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Legislative Assembly for the ACT: 2003 Week 8 Hansard (21 August) . . Page.. 3082 ..

MRS BURKE (continuing):

Consultations with providers in the sector have shown that they have certainly not been negative about the proposed bill. In fact, they would be silly to knock back this proposal. I have not had any concerns put forward to me and I commend the bill.

I am heartened by the extent of national cooperation that has occurred during the consultation process. In order to keep pace with the ever-changing and dynamic nature of vocational education and training, it is important to remember that the other important group covered by this bill is, of course, the non-university higher education sector. Under the bill this sector will have nationally agreed protocols.

The bill, as the minister has told us, provides for compliance audits of all registered training organisations, and provides a process for them to gain national recognition once registered here in the ACT. It is again worthy of note that the bill covers an interstate university seeking to set up in the ACT and also a foreign university seeking to deliver university courses in the territory.

Mr Speaker, as our city grows it is important that we are ready and prepared with all legislative bases covered, particularly in something as important as education. It is a long and detailed bill that has been in the making for quite some time. It is a bill that reflects the spirit of national cooperation, and I commend the work of Minister Gallagher and Minister Corbell, who I think probably would have had some involvement, too. I would also like to acknowledge the work of many people-the Australian National Training Authority, the Department of Education, Science and Training; all the people who attended the many workshops; the ACT department of education; and, as I have said, Minister Corbell and, latterly, Minister Gallagher.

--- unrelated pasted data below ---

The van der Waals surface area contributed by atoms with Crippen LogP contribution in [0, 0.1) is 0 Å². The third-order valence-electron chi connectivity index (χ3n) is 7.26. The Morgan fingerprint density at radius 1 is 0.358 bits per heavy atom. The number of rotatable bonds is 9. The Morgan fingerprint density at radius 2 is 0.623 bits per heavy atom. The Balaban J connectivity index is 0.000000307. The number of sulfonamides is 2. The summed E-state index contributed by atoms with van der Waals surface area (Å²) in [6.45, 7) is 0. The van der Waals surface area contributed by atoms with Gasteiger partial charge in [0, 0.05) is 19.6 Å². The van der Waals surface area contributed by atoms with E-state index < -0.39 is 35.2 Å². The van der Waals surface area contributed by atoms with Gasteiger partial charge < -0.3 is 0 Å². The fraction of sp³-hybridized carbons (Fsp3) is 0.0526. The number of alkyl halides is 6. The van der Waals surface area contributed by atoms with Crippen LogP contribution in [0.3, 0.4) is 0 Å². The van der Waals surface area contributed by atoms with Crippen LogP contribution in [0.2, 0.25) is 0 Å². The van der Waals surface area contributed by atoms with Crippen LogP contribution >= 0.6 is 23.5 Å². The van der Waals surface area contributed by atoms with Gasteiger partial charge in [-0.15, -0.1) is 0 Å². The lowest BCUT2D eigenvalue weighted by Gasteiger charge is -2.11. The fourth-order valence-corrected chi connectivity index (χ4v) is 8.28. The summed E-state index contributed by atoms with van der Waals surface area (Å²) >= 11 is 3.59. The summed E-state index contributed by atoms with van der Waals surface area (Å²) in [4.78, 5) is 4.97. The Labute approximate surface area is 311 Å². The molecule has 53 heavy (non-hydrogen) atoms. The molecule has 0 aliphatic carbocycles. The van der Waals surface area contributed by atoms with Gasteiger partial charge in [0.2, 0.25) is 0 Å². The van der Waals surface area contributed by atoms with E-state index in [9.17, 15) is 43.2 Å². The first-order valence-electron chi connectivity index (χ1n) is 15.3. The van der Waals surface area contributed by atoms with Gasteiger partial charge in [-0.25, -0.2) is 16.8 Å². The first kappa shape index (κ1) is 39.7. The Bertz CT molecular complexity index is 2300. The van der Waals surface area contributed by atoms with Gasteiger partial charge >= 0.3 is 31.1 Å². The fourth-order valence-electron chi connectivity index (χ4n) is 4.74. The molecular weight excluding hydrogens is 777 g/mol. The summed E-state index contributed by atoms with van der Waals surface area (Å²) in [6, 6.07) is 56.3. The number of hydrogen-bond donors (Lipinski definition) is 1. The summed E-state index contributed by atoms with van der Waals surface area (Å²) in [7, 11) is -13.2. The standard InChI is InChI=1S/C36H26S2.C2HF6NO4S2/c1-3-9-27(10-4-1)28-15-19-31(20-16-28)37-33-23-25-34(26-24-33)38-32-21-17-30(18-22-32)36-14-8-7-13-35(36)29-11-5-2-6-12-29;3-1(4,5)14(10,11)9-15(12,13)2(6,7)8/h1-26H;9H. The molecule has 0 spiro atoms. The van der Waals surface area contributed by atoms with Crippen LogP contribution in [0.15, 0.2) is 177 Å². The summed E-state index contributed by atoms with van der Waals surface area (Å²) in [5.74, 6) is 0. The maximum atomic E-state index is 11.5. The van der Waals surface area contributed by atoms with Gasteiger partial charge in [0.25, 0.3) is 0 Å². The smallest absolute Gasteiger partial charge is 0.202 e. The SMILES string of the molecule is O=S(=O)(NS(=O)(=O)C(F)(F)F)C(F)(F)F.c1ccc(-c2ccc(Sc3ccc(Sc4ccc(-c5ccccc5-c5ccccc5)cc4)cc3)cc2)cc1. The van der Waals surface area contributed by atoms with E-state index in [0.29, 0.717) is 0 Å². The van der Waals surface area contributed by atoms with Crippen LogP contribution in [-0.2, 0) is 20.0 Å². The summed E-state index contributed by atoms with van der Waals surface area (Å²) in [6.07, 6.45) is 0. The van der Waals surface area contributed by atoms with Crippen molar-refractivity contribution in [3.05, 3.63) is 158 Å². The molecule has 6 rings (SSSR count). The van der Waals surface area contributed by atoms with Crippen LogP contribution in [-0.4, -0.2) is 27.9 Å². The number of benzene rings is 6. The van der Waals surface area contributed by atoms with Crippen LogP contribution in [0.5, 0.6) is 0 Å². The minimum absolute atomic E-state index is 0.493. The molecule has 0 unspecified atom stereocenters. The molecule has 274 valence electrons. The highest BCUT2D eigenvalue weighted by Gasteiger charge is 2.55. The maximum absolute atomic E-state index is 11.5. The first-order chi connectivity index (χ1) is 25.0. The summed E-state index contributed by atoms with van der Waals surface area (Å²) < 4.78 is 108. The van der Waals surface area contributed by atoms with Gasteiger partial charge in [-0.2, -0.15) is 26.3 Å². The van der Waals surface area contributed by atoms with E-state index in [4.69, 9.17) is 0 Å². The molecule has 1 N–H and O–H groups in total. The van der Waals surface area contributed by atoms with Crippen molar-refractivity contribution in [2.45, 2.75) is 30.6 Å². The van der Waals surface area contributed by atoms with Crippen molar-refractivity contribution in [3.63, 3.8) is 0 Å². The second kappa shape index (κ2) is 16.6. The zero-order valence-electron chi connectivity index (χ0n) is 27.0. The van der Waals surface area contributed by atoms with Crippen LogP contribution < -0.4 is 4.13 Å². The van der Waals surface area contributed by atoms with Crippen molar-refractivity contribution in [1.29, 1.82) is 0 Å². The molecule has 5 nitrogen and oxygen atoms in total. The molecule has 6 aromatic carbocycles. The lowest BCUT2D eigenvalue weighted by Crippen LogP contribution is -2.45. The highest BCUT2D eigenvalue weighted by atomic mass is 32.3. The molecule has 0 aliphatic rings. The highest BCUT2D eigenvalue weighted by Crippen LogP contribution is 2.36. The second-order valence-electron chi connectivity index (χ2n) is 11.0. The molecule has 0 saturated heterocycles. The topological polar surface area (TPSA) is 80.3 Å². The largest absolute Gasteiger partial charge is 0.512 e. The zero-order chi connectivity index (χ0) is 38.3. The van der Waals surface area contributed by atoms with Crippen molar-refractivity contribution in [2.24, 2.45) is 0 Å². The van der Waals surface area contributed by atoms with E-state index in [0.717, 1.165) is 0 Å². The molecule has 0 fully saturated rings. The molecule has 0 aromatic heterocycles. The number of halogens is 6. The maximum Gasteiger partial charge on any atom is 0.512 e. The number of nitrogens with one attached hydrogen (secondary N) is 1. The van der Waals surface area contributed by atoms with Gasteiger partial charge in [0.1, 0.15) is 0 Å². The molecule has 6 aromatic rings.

I applaud this integrated approach to both vocational and non-university providers of education and training in the ACT. After all, the people who will most benefit from all this hard work are the end users, and this in turn can only benefit the broader community as we continue to pursue improved quality assurance for education and training. The Liberal opposition are happy to support this bill.

MRS CROSS (6.40): Mr Speaker, I will also support this bill and I commend Ms Gallagher for introducing it. The Tertiary Accreditation and Registration Bill 2003 will bring the ACT into line with the Australian quality training framework. As Ms Gallagher has indicated, this bill is designed to ensure consistency in the accreditation of courses and the registration of providers. In fact, this has been the topic of many discussions in the education arena for years.

With this bill, along with the one that we will debate next week, I hope that the government is ensuring both high standards and consistency in accreditation within the ACT and across state boundaries.

The importance of education to our society is unquestioned. Horace Mann said, "Education, beyond all other devices of human origin, is the great equaliser of the conditions of men-the balance wheel of social machinery."Similarly, Benjamin Disraeli espoused the importance of education in proclaiming, "Upon the education of the people of this country, the fate of this country depends."

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